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Posted 29 October 2012 - 22:22
Well, they're certainly not pulling the punches. To be fair I was very surprised that Apple went with such a low quality screen on the iPad mini, especially when it's noticeably lower quality than the competition (except for the Surface RT, which is even lower still).
Posted 29 October 2012 - 23:14
Posted 29 October 2012 - 23:21
It's unfortunate that Apple promoted the idea that the only thing that matters in a good display is the pixel count. There's a lot more to a good display than just the resolution but nobody seems to remember that any more.
Posted 29 October 2012 - 23:35
Posted 29 October 2012 - 23:57
Spoke like someone that has never used a Surface. I sat next to my friend today who had an iPad 3. Compared to my surface the screen looked dull and washed out, and as far as sharpness is concerned, the difference is not discernible unless you put your face 6 inches from the screen.
If I were competing with Apple on the small tablet, I would certainly be touting the poor quality of the screen especially when compared to others. Amazon is quite correct in their statement. If you want an even worse screen than the iPad Mini, go with an MS Surface.
Posted 30 October 2012 - 00:04
Not so much an attack as stating some basic facts.
With that screen at that price, the iPad mini is a joke.
Posted 30 October 2012 - 00:04
Posted 30 October 2012 - 00:09
Posted 30 October 2012 - 00:11
i'm not really surprised, that seems to be apple's thing. remember they didn't put the retina display in the iPad 1 right away either.
To be fair I was very surprised that Apple went with such a low quality screen on the iPad mini, especially when it's noticeably lower quality than the competition (except for the Surface RT, which is even lower still).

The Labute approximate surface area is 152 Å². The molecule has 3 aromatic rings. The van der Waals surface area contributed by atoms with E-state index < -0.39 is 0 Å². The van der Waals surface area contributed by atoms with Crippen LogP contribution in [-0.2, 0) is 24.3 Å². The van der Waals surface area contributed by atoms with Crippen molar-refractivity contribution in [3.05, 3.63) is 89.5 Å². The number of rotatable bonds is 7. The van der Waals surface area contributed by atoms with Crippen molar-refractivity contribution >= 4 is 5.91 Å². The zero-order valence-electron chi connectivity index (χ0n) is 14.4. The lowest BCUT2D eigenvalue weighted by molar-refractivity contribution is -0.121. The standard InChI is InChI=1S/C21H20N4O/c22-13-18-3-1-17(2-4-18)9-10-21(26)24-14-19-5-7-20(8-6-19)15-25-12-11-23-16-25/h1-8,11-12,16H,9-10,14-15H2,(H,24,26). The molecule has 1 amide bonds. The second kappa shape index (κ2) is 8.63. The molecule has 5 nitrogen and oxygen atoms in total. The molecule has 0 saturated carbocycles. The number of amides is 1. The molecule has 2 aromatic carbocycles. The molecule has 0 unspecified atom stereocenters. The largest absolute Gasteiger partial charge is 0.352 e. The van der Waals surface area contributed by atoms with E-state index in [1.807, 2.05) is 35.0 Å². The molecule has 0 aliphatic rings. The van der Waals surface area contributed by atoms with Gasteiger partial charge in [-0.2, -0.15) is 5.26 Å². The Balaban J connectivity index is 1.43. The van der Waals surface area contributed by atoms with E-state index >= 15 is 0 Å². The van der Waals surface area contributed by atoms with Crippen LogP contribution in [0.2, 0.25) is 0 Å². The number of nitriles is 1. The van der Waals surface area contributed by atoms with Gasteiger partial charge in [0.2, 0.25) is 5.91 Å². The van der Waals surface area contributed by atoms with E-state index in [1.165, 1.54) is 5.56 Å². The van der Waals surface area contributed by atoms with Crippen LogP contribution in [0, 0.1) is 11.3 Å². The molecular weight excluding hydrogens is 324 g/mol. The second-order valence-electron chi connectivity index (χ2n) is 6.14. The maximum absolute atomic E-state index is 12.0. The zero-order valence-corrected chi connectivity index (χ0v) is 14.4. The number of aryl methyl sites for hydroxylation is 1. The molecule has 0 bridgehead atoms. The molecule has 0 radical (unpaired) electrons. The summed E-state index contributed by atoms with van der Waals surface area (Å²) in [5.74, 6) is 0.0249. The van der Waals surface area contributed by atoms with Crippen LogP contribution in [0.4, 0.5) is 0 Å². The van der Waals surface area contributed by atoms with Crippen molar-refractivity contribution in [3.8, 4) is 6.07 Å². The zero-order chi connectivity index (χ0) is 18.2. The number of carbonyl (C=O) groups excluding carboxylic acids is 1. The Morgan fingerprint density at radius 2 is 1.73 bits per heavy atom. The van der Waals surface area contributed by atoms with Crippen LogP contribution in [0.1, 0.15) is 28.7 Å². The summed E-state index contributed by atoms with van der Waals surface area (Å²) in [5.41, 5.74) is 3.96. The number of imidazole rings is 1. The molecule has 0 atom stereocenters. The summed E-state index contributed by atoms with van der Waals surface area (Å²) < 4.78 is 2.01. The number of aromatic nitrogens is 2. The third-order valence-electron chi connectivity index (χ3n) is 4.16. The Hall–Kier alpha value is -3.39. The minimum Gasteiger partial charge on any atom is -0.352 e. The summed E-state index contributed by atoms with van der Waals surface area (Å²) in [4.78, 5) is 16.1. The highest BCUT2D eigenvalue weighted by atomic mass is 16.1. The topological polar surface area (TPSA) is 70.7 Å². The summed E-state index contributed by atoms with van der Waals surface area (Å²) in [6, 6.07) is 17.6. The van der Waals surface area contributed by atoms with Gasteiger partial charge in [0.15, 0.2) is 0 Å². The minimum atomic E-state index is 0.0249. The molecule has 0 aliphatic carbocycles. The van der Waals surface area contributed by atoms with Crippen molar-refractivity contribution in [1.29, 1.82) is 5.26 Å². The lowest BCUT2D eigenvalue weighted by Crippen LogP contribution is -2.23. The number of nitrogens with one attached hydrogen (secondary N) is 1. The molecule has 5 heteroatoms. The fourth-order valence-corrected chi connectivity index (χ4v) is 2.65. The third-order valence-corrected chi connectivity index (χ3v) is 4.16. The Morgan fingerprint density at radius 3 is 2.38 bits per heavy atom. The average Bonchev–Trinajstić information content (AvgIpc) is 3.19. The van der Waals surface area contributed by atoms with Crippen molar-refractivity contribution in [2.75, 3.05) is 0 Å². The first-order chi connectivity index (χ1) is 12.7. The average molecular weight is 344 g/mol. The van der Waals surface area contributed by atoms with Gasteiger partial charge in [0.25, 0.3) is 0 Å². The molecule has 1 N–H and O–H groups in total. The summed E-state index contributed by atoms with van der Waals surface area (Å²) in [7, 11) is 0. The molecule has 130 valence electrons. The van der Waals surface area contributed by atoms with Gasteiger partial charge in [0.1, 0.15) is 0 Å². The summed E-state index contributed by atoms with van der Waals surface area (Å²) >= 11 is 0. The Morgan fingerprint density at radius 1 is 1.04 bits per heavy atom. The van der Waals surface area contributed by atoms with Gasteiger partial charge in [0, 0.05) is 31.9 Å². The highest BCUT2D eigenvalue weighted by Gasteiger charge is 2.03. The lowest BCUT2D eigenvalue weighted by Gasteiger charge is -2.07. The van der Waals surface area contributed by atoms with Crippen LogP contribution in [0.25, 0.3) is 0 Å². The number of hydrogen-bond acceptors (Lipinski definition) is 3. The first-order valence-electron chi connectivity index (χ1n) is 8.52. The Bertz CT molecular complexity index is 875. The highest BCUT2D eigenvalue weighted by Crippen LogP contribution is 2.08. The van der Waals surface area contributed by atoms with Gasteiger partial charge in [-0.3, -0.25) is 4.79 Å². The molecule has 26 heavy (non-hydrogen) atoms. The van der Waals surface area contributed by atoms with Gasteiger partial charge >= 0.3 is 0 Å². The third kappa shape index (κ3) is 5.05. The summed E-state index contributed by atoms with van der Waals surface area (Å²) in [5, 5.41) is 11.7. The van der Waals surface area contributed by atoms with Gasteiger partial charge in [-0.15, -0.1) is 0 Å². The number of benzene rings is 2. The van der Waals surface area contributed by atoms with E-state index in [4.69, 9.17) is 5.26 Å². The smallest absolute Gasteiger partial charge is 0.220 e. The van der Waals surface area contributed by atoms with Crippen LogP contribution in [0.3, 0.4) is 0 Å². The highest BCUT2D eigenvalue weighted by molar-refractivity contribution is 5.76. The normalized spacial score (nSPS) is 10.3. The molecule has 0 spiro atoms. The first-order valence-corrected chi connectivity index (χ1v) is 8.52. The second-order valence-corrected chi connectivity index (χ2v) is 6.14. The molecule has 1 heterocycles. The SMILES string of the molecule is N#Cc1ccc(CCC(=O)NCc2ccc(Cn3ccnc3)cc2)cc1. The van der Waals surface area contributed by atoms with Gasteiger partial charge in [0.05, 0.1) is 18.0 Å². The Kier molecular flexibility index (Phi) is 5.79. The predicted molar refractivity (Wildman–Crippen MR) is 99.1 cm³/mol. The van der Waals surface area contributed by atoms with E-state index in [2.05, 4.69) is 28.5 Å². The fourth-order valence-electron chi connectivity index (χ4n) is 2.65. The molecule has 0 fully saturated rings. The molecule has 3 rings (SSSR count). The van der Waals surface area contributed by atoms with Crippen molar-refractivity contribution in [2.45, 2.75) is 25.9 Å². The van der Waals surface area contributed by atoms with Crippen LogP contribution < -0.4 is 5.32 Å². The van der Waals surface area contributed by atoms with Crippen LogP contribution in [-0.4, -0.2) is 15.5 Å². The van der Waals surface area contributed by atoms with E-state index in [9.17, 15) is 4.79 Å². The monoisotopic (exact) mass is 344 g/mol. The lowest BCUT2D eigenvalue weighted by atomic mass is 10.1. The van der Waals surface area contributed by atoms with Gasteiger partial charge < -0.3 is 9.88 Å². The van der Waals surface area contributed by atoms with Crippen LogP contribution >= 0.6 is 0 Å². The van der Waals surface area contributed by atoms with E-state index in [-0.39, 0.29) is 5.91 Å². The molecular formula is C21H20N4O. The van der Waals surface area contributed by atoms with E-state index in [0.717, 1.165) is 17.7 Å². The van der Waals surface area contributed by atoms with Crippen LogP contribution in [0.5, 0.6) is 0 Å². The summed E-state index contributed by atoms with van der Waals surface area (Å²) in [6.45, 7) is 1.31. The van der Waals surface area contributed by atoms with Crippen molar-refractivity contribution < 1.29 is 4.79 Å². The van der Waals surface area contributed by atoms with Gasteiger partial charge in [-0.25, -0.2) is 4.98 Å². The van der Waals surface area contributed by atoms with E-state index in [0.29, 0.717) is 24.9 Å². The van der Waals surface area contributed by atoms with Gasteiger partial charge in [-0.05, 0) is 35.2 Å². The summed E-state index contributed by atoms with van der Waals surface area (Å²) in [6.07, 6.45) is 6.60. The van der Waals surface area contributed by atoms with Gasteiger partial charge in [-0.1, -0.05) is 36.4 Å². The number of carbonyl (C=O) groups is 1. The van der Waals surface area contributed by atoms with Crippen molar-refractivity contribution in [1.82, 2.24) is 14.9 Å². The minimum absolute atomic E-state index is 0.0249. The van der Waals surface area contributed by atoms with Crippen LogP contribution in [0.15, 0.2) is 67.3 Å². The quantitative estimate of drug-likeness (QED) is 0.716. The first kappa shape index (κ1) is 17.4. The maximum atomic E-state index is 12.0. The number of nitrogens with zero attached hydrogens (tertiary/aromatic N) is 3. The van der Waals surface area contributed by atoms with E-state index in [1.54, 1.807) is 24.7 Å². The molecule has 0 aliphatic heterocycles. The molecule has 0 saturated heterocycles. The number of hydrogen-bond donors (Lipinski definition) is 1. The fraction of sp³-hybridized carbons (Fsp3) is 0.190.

Posted 30 October 2012 - 03:01
No doubt, there is more to a good display than the PPI. But it is STILL important when we are talking about reading devices. If I had a choice between reading on a low PPI device versus a high PPI device, it really doesn't matter how much better color contrast or viewing angles the lower PPI device has because the higher PPI device will have better rending. No amount of screen trickery is going to make up for less pixels.
Now, if we are just talking about watching movies and playing games then 200+ ppi devices are going to be about the same as the 120-160ppi devices. Most people buy kindles for reading so Amazon is bringing up a really good point.
Posted 30 October 2012 - 04:09
Posted 30 October 2012 - 04:44
Posted 30 October 2012 - 14:35
Study? Reference? I'd say its just as likely that most people spend their time reading web sites on these small tablets. Going further, I would say that everyone does a little of everything on their tablets. Dismissing reading as an activity that goes on with tablets is pure silliness.
They're not just reading devices though and I'm willing to bet that most people only use them for reading a small amount of the time.
The Kindle Fire wasn't designed as an e-reader, it was designed so Amazon could sell videos and games and that's what most people buy it for. If they want a reading device then people buy the e-Ink Kindle. Besides, you make it sound as if it's impossible to read anything on a screen with a lower PPI when the reality is that the majority of people quite happily spend most of their days in front of low PPI PC monitors.
Screen trickery may not make up for fewer pixels but more pixels won't make up for slow refresh rates, poor contrast, too much reflection, poor colour reproduction, poor viewing angles, etc. The reality is that the focus on PPI is just a p*ssing contest that uses numbers that are easy for foolish customers to understand. It only tells one small part of the story.